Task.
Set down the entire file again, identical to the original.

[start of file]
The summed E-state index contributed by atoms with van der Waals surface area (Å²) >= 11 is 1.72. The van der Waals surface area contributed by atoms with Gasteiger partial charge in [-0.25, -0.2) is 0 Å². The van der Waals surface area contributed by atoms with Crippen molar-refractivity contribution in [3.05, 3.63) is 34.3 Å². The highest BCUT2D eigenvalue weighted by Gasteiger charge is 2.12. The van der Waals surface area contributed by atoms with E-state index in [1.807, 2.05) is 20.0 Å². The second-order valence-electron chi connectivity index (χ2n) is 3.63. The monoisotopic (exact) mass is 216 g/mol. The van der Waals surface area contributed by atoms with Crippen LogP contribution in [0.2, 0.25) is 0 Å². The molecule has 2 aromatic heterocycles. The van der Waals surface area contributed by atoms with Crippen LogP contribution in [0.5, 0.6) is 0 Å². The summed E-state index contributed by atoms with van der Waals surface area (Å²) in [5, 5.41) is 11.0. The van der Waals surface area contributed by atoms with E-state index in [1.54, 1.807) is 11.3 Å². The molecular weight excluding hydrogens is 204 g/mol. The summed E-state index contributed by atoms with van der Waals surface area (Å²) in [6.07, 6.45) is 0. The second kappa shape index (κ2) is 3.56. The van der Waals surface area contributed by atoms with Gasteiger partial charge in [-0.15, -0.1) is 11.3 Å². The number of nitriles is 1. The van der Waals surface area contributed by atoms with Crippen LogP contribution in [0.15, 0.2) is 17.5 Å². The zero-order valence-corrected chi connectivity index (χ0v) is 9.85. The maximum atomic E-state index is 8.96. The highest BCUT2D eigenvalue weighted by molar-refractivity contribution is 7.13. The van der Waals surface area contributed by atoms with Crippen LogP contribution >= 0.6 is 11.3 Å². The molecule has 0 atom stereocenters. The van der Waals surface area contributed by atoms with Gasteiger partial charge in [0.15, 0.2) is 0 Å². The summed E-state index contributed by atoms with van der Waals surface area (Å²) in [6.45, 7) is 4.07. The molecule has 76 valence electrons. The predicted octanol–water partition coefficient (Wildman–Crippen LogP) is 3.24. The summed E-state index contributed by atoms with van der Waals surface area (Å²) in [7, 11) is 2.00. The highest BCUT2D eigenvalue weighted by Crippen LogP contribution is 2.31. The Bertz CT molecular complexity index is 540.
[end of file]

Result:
The summed E-state index contributed by atoms with van der Waals surface area (Å²) >= 11 is 1.72. The van der Waals surface area contributed by atoms with Gasteiger partial charge in [-0.25, -0.2) is 0 Å². The van der Waals surface area contributed by atoms with Crippen molar-refractivity contribution in [3.05, 3.63) is 34.3 Å². The highest BCUT2D eigenvalue weighted by Gasteiger charge is 2.12. The van der Waals surface area contributed by atoms with E-state index in [1.807, 2.05) is 20.0 Å². The second-order valence-electron chi connectivity index (χ2n) is 3.63. The monoisotopic (exact) mass is 216 g/mol. The van der Waals surface area contributed by atoms with Crippen LogP contribution in [0.2, 0.25) is 0 Å². The molecule has 2 aromatic heterocycles. The van der Waals surface area contributed by atoms with Crippen LogP contribution in [0.5, 0.6) is 0 Å². The summed E-state index contributed by atoms with van der Waals surface area (Å²) in [5, 5.41) is 11.0. The van der Waals surface area contributed by atoms with E-state index in [1.54, 1.807) is 11.3 Å². The molecular weight excluding hydrogens is 204 g/mol. The summed E-state index contributed by atoms with van der Waals surface area (Å²) in [6.07, 6.45) is 0. The second kappa shape index (κ2) is 3.56. The van der Waals surface area contributed by atoms with Gasteiger partial charge in [-0.15, -0.1) is 11.3 Å². The number of nitriles is 1. The van der Waals surface area contributed by atoms with Crippen LogP contribution in [0.15, 0.2) is 17.5 Å². The zero-order valence-corrected chi connectivity index (χ0v) is 9.85. The maximum atomic E-state index is 8.96. The highest BCUT2D eigenvalue weighted by molar-refractivity contribution is 7.13. The van der Waals surface area contributed by atoms with Crippen LogP contribution >= 0.6 is 11.3 Å². The molecule has 0 atom stereocenters. The van der Waals surface area contributed by atoms with Gasteiger partial charge in [0.15, 0.2) is 0 Å². The summed E-state index contributed by atoms with van der Waals surface area (Å²) in [6.45, 7) is 4.07. The molecule has 76 valence electrons. The predicted octanol–water partition coefficient (Wildman–Crippen LogP) is 3.24. The summed E-state index contributed by atoms with van der Waals surface area (Å²) in [7, 11) is 2.00. The highest BCUT2D eigenvalue weighted by Crippen LogP contribution is 2.31. The Bertz CT molecular complexity index is 540.